ceremony. Lastly, officials of the Army Corps of Engineers, Sacramento 
District have determined that, pursuant to 25 U.S.C. 3001 (2), there is 
a relationship of shared group identity that can be reasonably traced 
between the Native American human

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remains and associated funerary objects and the Big Sandy Rancheria of 
Mono Indians of California; Cold Springs Rancheria of Mono Indians of 
California; Northfork Rancheria of Mono Indians of California; Picayune 
Rancheria of Chukchansi Indians of California; Santa Rosa Indian 
Community of the Santa Rosa Rancheria, California; Table Mountain 
Rancheria of California; Tule River Indian Tribe of the Tule River 
Reservation, California; and Tuolumne Band of Me-Wuk Indians of the 
Tuolumne Rancheria of California.
    Representatives of any other Indian tribe that believes itself to 
be culturally affiliated with the human remains and associated funerary 
objects should contact Richard Perry, NAGPRA Point of Contact, USACE 
Army Corps of Engineers, 1325 J St., Sacramento, CA 95814, telephone 
(916) 557-5218, before July 20, 2009. Repatriation of the human remains 
and associated funerary objects to the Big Sandy Rancheria of Mono 
Indians of California; Cold Springs Rancheria of Mono Indians of 
California; Northfork Rancheria of Mono Indians of California; Picayune 
Rancheria of Chukchansi Indians of California; Santa Rosa Indian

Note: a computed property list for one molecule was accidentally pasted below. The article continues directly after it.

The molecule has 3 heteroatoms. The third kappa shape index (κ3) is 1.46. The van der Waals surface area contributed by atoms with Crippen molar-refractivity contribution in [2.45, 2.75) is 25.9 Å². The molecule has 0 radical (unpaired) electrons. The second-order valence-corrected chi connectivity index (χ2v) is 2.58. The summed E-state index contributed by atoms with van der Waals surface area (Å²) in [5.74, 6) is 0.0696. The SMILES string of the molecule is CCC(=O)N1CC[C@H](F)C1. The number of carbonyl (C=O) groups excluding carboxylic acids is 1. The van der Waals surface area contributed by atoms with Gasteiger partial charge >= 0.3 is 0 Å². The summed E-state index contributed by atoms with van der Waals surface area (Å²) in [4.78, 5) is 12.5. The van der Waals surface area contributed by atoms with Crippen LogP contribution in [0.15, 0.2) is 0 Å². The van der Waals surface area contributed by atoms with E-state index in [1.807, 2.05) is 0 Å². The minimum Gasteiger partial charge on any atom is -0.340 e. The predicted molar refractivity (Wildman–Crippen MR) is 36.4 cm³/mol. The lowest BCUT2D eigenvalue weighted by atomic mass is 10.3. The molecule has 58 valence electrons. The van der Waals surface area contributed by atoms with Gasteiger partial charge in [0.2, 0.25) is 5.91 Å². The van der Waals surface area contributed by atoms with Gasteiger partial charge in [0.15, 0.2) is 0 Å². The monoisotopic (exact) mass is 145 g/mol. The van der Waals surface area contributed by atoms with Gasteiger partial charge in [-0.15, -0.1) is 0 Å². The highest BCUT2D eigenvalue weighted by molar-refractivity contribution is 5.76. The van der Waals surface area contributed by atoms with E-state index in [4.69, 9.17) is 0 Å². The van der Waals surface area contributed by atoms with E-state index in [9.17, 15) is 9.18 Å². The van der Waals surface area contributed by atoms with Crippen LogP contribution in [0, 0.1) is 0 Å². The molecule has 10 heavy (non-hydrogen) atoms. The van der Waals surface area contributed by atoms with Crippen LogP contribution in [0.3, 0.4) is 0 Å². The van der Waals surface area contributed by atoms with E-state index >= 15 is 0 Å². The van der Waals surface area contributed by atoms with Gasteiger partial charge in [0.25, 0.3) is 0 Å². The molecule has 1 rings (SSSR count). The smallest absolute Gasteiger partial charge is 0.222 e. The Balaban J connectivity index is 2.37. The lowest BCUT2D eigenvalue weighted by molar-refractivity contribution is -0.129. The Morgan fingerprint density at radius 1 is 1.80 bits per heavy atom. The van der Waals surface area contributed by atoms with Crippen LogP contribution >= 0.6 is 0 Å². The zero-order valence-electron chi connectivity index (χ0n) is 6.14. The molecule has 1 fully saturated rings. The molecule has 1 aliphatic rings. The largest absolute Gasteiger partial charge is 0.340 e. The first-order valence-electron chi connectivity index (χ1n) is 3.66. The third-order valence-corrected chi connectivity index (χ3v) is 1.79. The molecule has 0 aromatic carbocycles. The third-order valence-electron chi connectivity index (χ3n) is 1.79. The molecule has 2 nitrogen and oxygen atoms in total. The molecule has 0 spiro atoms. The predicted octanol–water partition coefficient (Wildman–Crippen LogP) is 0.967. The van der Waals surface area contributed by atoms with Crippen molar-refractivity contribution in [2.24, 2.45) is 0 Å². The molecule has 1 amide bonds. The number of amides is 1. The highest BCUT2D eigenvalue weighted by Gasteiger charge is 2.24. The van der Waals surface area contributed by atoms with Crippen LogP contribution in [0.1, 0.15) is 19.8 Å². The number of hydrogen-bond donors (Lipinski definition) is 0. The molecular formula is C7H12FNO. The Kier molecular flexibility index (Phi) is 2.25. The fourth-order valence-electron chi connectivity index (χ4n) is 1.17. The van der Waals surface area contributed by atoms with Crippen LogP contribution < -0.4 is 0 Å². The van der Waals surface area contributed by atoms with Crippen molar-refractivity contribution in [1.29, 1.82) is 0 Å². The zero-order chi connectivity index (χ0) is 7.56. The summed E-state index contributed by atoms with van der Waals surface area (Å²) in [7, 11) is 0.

Community of the Santa Rosa Rancheria, California; Table Mountain 
Rancheria of California; Tule River Indian Tribe of the Tule River 
Reservation, California; and Tuolumne Band of Me-Wuk Indians of the 
Tuolumne Rancheria of California may proceed after that date if no 
additional claimants come forward.
    Officials of the Army Corps of Engineers, Sacramento District are 
responsible for notifying the Big Sandy Rancheria of Mono Indians of 
California; Cold Springs Rancheria of Mono Indians of California; 
Northfork Rancheria of Mono Indians of California; Picayune Rancheria 
of Chukchansi Indians of California; Santa Rosa Indian Community of the 
Santa Rosa Rancheria, California; Table Mountain Rancheria of 
California; Tule River Indian Tribe of the Tule River Reservation, 
California; and Tuolumne Band of Me-Wuk Indians of the Tuolumne 
Rancheria of California that this notice has been published.

    Dated: May 18, 2009
Sherry Hutt,
Manager, National NAGPRA Program.
[FR Doc. E9-14296 Filed 6-17-09; 8:45 am]